|Indicator Suggests Precious Metals Stocks Are Due for a Big Rally|
By James Debevec MAR 26, 2012 12:00 PM
Each time an indicator reached this level in the past, precious metals stocks went up 33% to 131%.
While the rest of the stock market has been hitting multi-year highs, precious metals stocks have been in a bear market. On Thursday, March 22, precious metals stocks closed at their lowest levels since before Fed Chairman Bernanke’s infamous late August 2010 QE2 speech. However, there may be light at the end of the tunnel. Gold stocks’ dramatic underperformance has caused an indicator to reach levels that have always preceded large rallies in precious metals stocks.
The indicator we will be taking a look at today is the 21-day RSI of the $XAU/$SPX ratio. The $XAU is a gold/silver stock index. The $SPX is the S&P 500. The reason we are looking at the $XAU is it is a precious metals stock index that has daily data and goes back to December 20, 1983. In short, we are looking at times when precious metals stocks did poorly relative to the S&P over a one-month period.
Here is the chart:
Click to enlarge
You may have to enlarge the chart as there is a lot going on there. The top part of the chart is the RSI (21) indicator. The middle chart is the ratio between precious metals stocks and the stock market. It really isn’t the main focus of this article. The chart on the bottom is precious metals stocks. It is also quite helpful to have a CrossHair program so you can more easily see how gold stocks fared once the RSI indicator dropped so low. What we want to know is how the bottom chart (gold/silver stocks) fared when the indicator in the top chart got this low.
Here are all the other times when the indicator went below 27.64:
These were in four groups. To avoid redundancy, we will take a look at the first date in each group (designated in bold).
There were also three other times the indicator got close to the recent reading but did not quite get that low.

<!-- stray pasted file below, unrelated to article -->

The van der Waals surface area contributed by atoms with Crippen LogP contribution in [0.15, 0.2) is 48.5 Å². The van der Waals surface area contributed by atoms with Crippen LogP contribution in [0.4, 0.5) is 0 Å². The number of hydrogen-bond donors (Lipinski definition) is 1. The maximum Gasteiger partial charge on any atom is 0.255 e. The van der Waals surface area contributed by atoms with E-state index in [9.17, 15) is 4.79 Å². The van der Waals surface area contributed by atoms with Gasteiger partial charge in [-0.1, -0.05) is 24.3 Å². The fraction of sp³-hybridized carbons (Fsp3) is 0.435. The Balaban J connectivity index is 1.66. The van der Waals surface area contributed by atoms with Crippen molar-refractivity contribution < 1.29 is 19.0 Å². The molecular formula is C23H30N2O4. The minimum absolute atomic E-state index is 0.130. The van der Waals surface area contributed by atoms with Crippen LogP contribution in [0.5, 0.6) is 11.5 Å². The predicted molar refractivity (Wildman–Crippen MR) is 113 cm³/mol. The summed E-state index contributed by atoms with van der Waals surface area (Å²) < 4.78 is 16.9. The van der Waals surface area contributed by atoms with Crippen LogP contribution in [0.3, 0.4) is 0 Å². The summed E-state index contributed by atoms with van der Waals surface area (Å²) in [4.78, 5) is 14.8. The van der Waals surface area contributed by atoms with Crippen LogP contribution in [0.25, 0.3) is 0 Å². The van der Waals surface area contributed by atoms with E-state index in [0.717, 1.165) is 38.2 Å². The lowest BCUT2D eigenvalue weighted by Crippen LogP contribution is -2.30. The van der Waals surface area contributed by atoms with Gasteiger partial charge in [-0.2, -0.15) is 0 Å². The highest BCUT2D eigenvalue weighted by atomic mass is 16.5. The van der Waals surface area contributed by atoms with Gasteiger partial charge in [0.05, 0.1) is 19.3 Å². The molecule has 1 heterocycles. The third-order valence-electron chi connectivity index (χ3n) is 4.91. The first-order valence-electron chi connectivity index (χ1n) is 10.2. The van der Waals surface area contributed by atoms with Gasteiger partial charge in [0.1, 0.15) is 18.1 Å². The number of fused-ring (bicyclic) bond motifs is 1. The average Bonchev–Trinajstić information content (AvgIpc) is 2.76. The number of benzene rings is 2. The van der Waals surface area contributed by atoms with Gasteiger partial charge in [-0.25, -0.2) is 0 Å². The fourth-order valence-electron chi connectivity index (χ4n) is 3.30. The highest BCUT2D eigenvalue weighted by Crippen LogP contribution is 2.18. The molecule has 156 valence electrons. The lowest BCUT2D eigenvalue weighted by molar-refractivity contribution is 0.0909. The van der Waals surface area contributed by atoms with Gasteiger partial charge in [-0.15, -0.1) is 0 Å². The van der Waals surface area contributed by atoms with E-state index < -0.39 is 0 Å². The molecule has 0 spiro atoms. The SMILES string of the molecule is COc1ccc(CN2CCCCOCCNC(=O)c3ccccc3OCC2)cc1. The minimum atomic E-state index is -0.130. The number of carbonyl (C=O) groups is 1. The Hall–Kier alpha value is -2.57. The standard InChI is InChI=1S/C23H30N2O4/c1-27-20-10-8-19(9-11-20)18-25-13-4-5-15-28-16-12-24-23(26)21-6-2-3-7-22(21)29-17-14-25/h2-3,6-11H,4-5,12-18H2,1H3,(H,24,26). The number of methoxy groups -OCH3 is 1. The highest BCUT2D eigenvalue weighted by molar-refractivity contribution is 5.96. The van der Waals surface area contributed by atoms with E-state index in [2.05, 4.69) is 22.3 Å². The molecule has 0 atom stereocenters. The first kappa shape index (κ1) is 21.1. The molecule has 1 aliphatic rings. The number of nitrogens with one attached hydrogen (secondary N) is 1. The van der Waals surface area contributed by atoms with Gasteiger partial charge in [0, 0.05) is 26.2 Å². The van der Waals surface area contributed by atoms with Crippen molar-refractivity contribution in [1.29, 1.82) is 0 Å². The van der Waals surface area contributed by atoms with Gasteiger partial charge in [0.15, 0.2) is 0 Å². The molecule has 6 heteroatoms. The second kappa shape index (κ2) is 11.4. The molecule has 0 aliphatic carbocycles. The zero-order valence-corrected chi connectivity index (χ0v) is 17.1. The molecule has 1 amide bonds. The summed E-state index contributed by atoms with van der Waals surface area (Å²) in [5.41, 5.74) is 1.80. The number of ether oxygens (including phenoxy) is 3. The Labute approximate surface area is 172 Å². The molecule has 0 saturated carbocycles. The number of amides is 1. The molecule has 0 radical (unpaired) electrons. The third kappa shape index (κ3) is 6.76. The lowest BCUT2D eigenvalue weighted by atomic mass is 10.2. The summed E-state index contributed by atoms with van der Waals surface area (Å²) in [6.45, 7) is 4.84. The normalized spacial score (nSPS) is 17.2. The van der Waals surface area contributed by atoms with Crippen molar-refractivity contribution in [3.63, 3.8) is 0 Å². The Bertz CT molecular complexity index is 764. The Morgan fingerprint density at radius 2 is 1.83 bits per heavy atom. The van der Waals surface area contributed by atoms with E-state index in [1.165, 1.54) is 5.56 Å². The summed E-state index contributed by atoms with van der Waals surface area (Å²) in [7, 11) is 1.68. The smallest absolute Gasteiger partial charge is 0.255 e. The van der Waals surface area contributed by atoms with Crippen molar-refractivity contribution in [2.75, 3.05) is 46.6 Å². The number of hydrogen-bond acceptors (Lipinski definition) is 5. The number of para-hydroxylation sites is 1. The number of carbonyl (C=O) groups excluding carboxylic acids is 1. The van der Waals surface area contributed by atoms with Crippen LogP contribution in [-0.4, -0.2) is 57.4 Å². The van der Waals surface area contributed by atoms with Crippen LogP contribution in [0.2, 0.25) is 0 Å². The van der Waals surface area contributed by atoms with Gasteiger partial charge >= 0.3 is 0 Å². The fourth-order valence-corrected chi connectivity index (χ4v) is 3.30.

Let’s take a look at how these fared.
The September 12, 1988 signal was a bit complicated. Here are the prices of ^XAU after the signal:
As you can see, gold stocks entered a multi-month trading range. The downside was 6% which isn’t all that bad. This instance was, by far, the worst of the low RSI readings as it did not produce a sustainable rally. However, you did have a couple of opportunities to get out with a double-digit gain. Then there was yet another drop to the 80s.
On the third bottom it set off another low RSI reading. This second RSI reading set the stage for a 59.9% rally in gold stocks for 7.7 months. If you could have managed to hold from the first low RSI reading for 16 months you would have made 54.9%, which is equates to a 38.82% annualized return.
This leaves us to the final signal which was May 16, 2005. Precious metals stocks went up 112% in a little less than a year.
All seven times the $XAU/$SPX RSI (21) went below 28.14, gold stocks rallied 33%-131% for 4-16 months.
The earnings yield of the ^XAU is 5.83% compared to the S&P’s 6.22%. However, the earnings’ yields for 2012 and 2013 are 9.14% and 10.91% for gold stocks and 7.2% and 7.6% for the S&P. How accurate and sustainable those estimates are is another debate, but it does at least offer some rationale in buying gold stocks for a mutli-month rally which should be sold in the next four to 16 months.
One of the more interesting aspects of the chart in this article is five out of seven signals were in a midst of a 19/20 year bear market in gold/precious metals stocks. Despite this, four of the five “bear” signals were outstanding and the other one had limited downside. One note of caution however: This study doesn’t cover 1980-1983, and that was a very rough time for gold and silver stocks. However, at the very least, the $XAU:$SPX RSI (21) indicator suggests that this is not the optimal time to be shorting precious metals stocks. While the long-term outlook looks poor for gold and silver prices, somewhat paradoxically, over the next four to 16 months precious metals stocks should participate in the stock bull.